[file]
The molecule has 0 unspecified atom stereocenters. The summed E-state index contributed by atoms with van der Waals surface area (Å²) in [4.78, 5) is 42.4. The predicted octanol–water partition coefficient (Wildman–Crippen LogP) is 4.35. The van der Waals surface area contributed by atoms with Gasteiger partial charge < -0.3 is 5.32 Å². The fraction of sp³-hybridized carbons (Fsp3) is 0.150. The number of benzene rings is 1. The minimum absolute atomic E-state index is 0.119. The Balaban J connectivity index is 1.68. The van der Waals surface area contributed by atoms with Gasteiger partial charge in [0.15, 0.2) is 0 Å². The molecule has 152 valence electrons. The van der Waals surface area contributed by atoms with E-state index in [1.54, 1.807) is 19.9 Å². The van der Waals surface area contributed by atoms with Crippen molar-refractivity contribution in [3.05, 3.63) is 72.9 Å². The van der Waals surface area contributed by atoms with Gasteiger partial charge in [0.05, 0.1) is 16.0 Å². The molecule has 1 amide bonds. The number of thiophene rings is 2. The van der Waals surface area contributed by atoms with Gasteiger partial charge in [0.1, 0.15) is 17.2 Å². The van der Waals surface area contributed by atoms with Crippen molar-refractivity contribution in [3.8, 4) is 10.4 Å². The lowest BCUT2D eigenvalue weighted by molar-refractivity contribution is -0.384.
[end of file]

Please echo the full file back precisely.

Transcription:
The molecule has 0 unspecified atom stereocenters. The summed E-state index contributed by atoms with van der Waals surface area (Å²) in [4.78, 5) is 42.4. The predicted octanol–water partition coefficient (Wildman–Crippen LogP) is 4.35. The van der Waals surface area contributed by atoms with Gasteiger partial charge < -0.3 is 5.32 Å². The fraction of sp³-hybridized carbons (Fsp3) is 0.150. The number of benzene rings is 1. The minimum absolute atomic E-state index is 0.119. The Balaban J connectivity index is 1.68. The van der Waals surface area contributed by atoms with Gasteiger partial charge in [0.15, 0.2) is 0 Å². The molecule has 152 valence electrons. The van der Waals surface area contributed by atoms with E-state index in [1.54, 1.807) is 19.9 Å². The van der Waals surface area contributed by atoms with Crippen molar-refractivity contribution in [3.05, 3.63) is 72.9 Å². The van der Waals surface area contributed by atoms with Gasteiger partial charge in [0.05, 0.1) is 16.0 Å². The molecule has 1 amide bonds. The number of thiophene rings is 2. The van der Waals surface area contributed by atoms with Gasteiger partial charge in [0.1, 0.15) is 17.2 Å². The van der Waals surface area contributed by atoms with Crippen molar-refractivity contribution in [3.8, 4) is 10.4 Å². The lowest BCUT2D eigenvalue weighted by molar-refractivity contribution is -0.384.